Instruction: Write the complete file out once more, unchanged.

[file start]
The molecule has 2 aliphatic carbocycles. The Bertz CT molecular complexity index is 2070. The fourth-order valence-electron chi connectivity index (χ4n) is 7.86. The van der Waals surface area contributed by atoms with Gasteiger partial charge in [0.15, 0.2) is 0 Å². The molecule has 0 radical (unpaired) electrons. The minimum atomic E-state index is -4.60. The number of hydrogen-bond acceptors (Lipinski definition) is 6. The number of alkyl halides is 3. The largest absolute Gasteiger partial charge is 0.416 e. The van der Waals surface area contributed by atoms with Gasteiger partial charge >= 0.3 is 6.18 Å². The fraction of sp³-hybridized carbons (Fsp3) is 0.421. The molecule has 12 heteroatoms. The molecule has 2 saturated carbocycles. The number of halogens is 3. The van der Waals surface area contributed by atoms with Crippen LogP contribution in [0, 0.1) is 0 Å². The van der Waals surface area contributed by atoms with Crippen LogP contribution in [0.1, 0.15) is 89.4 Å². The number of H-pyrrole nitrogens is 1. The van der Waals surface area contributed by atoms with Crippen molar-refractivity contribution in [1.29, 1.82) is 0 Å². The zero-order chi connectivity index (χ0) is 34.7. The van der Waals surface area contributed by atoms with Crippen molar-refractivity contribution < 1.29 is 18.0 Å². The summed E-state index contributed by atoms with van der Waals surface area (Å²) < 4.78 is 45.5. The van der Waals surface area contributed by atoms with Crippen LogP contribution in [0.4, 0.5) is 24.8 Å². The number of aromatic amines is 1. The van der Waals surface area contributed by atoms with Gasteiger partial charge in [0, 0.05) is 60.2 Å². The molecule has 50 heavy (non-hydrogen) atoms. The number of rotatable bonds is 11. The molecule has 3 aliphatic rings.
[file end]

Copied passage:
The molecule has 2 aliphatic carbocycles. The Bertz CT molecular complexity index is 2070. The fourth-order valence-electron chi connectivity index (χ4n) is 7.86. The van der Waals surface area contributed by atoms with Gasteiger partial charge in [0.15, 0.2) is 0 Å². The molecule has 0 radical (unpaired) electrons. The minimum atomic E-state index is -4.60. The number of hydrogen-bond acceptors (Lipinski definition) is 6. The number of alkyl halides is 3. The largest absolute Gasteiger partial charge is 0.416 e. The van der Waals surface area contributed by atoms with Gasteiger partial charge >= 0.3 is 6.18 Å². The fraction of sp³-hybridized carbons (Fsp3) is 0.421. The molecule has 12 heteroatoms. The molecule has 2 saturated carbocycles. The number of halogens is 3. The van der Waals surface area contributed by atoms with Crippen LogP contribution in [0, 0.1) is 0 Å². The van der Waals surface area contributed by atoms with Crippen LogP contribution in [0.1, 0.15) is 89.4 Å². The number of H-pyrrole nitrogens is 1. The van der Waals surface area contributed by atoms with Crippen molar-refractivity contribution in [1.29, 1.82) is 0 Å². The zero-order chi connectivity index (χ0) is 34.7. The van der Waals surface area contributed by atoms with Crippen molar-refractivity contribution < 1.29 is 18.0 Å². The summed E-state index contributed by atoms with van der Waals surface area (Å²) < 4.78 is 45.5. The van der Waals surface area contributed by atoms with Crippen LogP contribution in [0.4, 0.5) is 24.8 Å². The number of aromatic amines is 1. The van der Waals surface area contributed by atoms with Gasteiger partial charge in [0, 0.05) is 60.2 Å². The molecule has 50 heavy (non-hydrogen) atoms. The number of rotatable bonds is 11. The molecule has 3 aliphatic rings.